But where the story really twists the knife is in how quickly Julia adapts to life without Lucius, and even comes to prefer her new husband as time goes by. Their son doesn’t know or care about his biological father, but idolizes his cool Uncle Gaius, slayer of pirates. Lucius is allowed to visit them but it just reopens the wound and makes Julia herself feel uncomfortable. Seeing her reminds Lucius of his impotency, that another man is enjoying the life he should have had, yet he can do nothing to take back his own family. Lucius comes to blame himself for what happened, ruminating over how it would have been better to let Sulla kill him than to endure this loneliness, coupled with the daily humiliation of watching his ex-wife be happier with another man. He postulates that a man without dignity (really dignitas, which is somewhat different and has no direct translation) is not worthy to be a Roman at all.
We get to see their final visit together, and it’s one of the very few written passages to ever give me such a second-hand gut punch. Lucius comes to offer whatever comfort or aid he can after hearing that Julius Caesar has been captured by pirates. Instead, he finds Julia pregnant with Quintus’ baby and visibly annoyed to see him. She’s polite, but dismissive. It’s pretty clear she never pined for Lucius, or worried constantly over his well-being the way she does for her little brother now. Conveniently for the plot, Julia immediately receives word that Julius is not only alive and well, but went on to hunt down and crucify his former captors. Julius rectified the slight done to him and proved his manhood many times over, while Lucius allowed himself to be cuckolded without paying back the insult. Julia’s elated, their son rushes in to hear the latest about his beloved Uncle Gaius, and Lucius himself has no place in this happy picture. There’s nothing he can offer here, even to his own family. He’s completely useless, and he knows it.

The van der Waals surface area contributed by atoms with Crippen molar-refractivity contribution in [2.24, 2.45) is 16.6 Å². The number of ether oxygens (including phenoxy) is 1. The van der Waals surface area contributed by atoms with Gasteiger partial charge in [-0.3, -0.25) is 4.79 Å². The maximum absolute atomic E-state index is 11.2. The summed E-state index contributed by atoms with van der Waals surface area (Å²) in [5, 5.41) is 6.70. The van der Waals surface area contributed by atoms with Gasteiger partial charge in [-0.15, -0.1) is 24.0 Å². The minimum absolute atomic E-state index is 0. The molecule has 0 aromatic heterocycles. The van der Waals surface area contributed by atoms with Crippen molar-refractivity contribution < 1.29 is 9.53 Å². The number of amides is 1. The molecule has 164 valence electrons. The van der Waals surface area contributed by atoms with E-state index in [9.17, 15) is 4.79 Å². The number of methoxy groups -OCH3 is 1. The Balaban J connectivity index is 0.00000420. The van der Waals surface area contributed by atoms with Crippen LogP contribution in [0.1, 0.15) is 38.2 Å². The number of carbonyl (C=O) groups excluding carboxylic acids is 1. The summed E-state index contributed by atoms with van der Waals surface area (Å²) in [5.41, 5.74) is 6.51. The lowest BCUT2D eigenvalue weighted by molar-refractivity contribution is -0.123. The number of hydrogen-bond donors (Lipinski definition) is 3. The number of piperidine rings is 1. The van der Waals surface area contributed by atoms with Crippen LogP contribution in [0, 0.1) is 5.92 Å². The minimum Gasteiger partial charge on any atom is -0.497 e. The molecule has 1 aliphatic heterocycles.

Analyzing the Julii in the Story
Narratively, this Chapter mostly exists to build up Gaius Julius Caesar in preparation for next segment when he’s superseded Sulla as the new Dictator of Rome. That, and also show an intimate picture at how inhumane Sulla’s reign of terror was for those who suffered through it. The book is too large in scope to allow its characters much time to breath, but nevertheless, the tragedy of Lucius Pinarius has never left my mind in all these years. It’s such a great examination of why the real-life Caesar could not give in to Sulla’s demand for a divorce, even though modern audiences might assume losing a wife would be a small price to pay for keeping your life. Caesar would make another risky gamble years later by marching on Rome rather than suffer a similar blow to his dignitas. According to our sources, Caesar considered loss of his status as a fate worse than death. We may disagree with that, but it’s hard to argue after reading the plight of Lucius that there are indeed some fates worse than death itself.